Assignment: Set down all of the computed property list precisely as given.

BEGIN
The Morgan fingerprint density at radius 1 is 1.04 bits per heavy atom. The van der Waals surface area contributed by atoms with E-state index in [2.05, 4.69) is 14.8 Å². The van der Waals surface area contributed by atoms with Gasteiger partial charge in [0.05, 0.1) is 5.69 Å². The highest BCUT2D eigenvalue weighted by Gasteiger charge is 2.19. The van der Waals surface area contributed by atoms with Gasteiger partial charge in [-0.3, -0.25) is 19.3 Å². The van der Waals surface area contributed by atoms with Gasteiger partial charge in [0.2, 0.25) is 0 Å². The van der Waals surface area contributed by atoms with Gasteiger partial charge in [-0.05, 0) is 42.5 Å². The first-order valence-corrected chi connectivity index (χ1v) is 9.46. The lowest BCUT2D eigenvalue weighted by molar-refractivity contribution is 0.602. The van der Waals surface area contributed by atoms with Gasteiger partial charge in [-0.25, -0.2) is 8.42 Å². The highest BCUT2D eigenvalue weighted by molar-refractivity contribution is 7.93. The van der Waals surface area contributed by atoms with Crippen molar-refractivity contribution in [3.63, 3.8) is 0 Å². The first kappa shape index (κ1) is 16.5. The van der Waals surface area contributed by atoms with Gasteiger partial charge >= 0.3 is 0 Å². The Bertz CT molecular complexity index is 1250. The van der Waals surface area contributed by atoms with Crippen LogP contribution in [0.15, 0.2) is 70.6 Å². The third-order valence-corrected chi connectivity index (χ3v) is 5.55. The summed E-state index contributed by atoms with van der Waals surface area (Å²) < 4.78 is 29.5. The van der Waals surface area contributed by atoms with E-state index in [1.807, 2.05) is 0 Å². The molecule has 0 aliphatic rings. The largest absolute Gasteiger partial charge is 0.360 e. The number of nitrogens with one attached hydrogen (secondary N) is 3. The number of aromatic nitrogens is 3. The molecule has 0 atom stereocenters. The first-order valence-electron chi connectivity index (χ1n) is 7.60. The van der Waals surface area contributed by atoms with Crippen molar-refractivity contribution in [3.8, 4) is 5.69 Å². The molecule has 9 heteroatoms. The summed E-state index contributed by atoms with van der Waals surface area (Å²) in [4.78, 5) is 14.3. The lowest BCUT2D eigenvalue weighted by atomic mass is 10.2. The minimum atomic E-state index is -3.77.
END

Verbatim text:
The Morgan fingerprint density at radius 1 is 1.04 bits per heavy atom. The van der Waals surface area contributed by atoms with E-state index in [2.05, 4.69) is 14.8 Å². The van der Waals surface area contributed by atoms with Gasteiger partial charge in [0.05, 0.1) is 5.69 Å². The highest BCUT2D eigenvalue weighted by Gasteiger charge is 2.19. The van der Waals surface area contributed by atoms with Gasteiger partial charge in [-0.3, -0.25) is 19.3 Å². The van der Waals surface area contributed by atoms with Gasteiger partial charge in [0.2, 0.25) is 0 Å². The van der Waals surface area contributed by atoms with Gasteiger partial charge in [-0.05, 0) is 42.5 Å². The first-order valence-corrected chi connectivity index (χ1v) is 9.46. The lowest BCUT2D eigenvalue weighted by molar-refractivity contribution is 0.602. The van der Waals surface area contributed by atoms with Gasteiger partial charge in [-0.25, -0.2) is 8.42 Å². The highest BCUT2D eigenvalue weighted by molar-refractivity contribution is 7.93. The van der Waals surface area contributed by atoms with Crippen molar-refractivity contribution in [3.63, 3.8) is 0 Å². The first kappa shape index (κ1) is 16.5. The van der Waals surface area contributed by atoms with Gasteiger partial charge >= 0.3 is 0 Å². The Bertz CT molecular complexity index is 1250. The van der Waals surface area contributed by atoms with Crippen LogP contribution in [0.15, 0.2) is 70.6 Å². The third-order valence-corrected chi connectivity index (χ3v) is 5.55. The summed E-state index contributed by atoms with van der Waals surface area (Å²) < 4.78 is 29.5. The van der Waals surface area contributed by atoms with E-state index in [1.807, 2.05) is 0 Å². The molecule has 0 aliphatic rings. The largest absolute Gasteiger partial charge is 0.360 e. The number of nitrogens with one attached hydrogen (secondary N) is 3. The number of aromatic nitrogens is 3. The molecule has 0 atom stereocenters. The first-order valence-electron chi connectivity index (χ1n) is 7.60. The van der Waals surface area contributed by atoms with Crippen molar-refractivity contribution in [3.8, 4) is 5.69 Å². The molecule has 9 heteroatoms. The summed E-state index contributed by atoms with van der Waals surface area (Å²) in [4.78, 5) is 14.3. The lowest BCUT2D eigenvalue weighted by atomic mass is 10.2. The minimum atomic E-state index is -3.77.